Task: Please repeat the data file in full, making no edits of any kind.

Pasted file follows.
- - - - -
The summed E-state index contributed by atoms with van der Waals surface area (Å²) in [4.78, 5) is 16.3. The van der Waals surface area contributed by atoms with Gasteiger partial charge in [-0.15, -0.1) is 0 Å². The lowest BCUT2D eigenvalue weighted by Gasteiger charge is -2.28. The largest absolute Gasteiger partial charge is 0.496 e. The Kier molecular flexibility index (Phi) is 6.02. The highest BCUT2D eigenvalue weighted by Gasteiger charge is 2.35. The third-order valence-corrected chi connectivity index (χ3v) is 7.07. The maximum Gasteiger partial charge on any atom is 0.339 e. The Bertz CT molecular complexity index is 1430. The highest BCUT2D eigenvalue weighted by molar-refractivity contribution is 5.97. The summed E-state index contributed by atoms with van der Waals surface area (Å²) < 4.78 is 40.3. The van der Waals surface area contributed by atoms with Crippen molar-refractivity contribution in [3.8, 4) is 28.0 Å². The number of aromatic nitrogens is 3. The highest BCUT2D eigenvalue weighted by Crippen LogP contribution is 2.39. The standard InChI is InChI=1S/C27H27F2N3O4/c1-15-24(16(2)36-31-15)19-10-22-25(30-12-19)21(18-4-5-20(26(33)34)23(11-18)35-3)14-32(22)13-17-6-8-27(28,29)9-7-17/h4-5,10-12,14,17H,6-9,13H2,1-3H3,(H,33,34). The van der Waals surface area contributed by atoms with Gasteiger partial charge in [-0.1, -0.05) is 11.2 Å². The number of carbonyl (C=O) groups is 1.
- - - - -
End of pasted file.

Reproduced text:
The summed E-state index contributed by atoms with van der Waals surface area (Å²) in [4.78, 5) is 16.3. The van der Waals surface area contributed by atoms with Gasteiger partial charge in [-0.15, -0.1) is 0 Å². The lowest BCUT2D eigenvalue weighted by Gasteiger charge is -2.28. The largest absolute Gasteiger partial charge is 0.496 e. The Kier molecular flexibility index (Phi) is 6.02. The highest BCUT2D eigenvalue weighted by Gasteiger charge is 2.35. The third-order valence-corrected chi connectivity index (χ3v) is 7.07. The maximum Gasteiger partial charge on any atom is 0.339 e. The Bertz CT molecular complexity index is 1430. The highest BCUT2D eigenvalue weighted by molar-refractivity contribution is 5.97. The summed E-state index contributed by atoms with van der Waals surface area (Å²) < 4.78 is 40.3. The van der Waals surface area contributed by atoms with Crippen molar-refractivity contribution in [3.8, 4) is 28.0 Å². The number of aromatic nitrogens is 3. The highest BCUT2D eigenvalue weighted by Crippen LogP contribution is 2.39. The standard InChI is InChI=1S/C27H27F2N3O4/c1-15-24(16(2)36-31-15)19-10-22-25(30-12-19)21(18-4-5-20(26(33)34)23(11-18)35-3)14-32(22)13-17-6-8-27(28,29)9-7-17/h4-5,10-12,14,17H,6-9,13H2,1-3H3,(H,33,34). The van der Waals surface area contributed by atoms with Gasteiger partial charge in [-0.1, -0.05) is 11.2 Å². The number of carbonyl (C=O) groups is 1.